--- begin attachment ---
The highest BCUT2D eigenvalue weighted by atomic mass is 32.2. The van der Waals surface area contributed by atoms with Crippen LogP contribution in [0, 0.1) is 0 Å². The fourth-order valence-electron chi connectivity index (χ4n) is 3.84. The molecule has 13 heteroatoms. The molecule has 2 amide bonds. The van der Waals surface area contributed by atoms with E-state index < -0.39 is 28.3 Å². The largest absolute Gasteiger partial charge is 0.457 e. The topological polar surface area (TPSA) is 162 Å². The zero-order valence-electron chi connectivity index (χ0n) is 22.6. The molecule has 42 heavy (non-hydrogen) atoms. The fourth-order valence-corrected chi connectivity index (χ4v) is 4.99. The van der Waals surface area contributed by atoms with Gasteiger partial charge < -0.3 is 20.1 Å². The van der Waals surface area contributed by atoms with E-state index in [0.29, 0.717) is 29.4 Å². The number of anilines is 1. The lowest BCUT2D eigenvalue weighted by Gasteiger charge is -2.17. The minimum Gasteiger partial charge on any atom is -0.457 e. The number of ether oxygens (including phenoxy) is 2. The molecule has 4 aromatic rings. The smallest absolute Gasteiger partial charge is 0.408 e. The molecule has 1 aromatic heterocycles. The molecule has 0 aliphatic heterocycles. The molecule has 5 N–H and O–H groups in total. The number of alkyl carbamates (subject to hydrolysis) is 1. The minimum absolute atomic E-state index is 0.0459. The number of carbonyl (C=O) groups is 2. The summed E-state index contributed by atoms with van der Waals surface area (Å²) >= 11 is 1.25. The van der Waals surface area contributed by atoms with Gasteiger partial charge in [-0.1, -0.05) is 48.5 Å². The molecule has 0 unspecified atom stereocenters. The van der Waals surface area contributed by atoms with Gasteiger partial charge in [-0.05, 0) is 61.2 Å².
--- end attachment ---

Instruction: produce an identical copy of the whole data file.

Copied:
The highest BCUT2D eigenvalue weighted by atomic mass is 32.2. The van der Waals surface area contributed by atoms with Crippen LogP contribution in [0, 0.1) is 0 Å². The fourth-order valence-electron chi connectivity index (χ4n) is 3.84. The molecule has 13 heteroatoms. The molecule has 2 amide bonds. The van der Waals surface area contributed by atoms with E-state index < -0.39 is 28.3 Å². The largest absolute Gasteiger partial charge is 0.457 e. The topological polar surface area (TPSA) is 162 Å². The zero-order valence-electron chi connectivity index (χ0n) is 22.6. The molecule has 42 heavy (non-hydrogen) atoms. The fourth-order valence-corrected chi connectivity index (χ4v) is 4.99. The van der Waals surface area contributed by atoms with Gasteiger partial charge < -0.3 is 20.1 Å². The van der Waals surface area contributed by atoms with E-state index in [0.29, 0.717) is 29.4 Å². The number of anilines is 1. The lowest BCUT2D eigenvalue weighted by Gasteiger charge is -2.17. The minimum Gasteiger partial charge on any atom is -0.457 e. The number of ether oxygens (including phenoxy) is 2. The molecule has 4 aromatic rings. The smallest absolute Gasteiger partial charge is 0.408 e. The molecule has 1 aromatic heterocycles. The molecule has 0 aliphatic heterocycles. The molecule has 5 N–H and O–H groups in total. The number of alkyl carbamates (subject to hydrolysis) is 1. The minimum absolute atomic E-state index is 0.0459. The number of carbonyl (C=O) groups is 2. The summed E-state index contributed by atoms with van der Waals surface area (Å²) >= 11 is 1.25. The van der Waals surface area contributed by atoms with Gasteiger partial charge in [-0.1, -0.05) is 48.5 Å². The molecule has 0 unspecified atom stereocenters. The van der Waals surface area contributed by atoms with Gasteiger partial charge in [-0.05, 0) is 61.2 Å².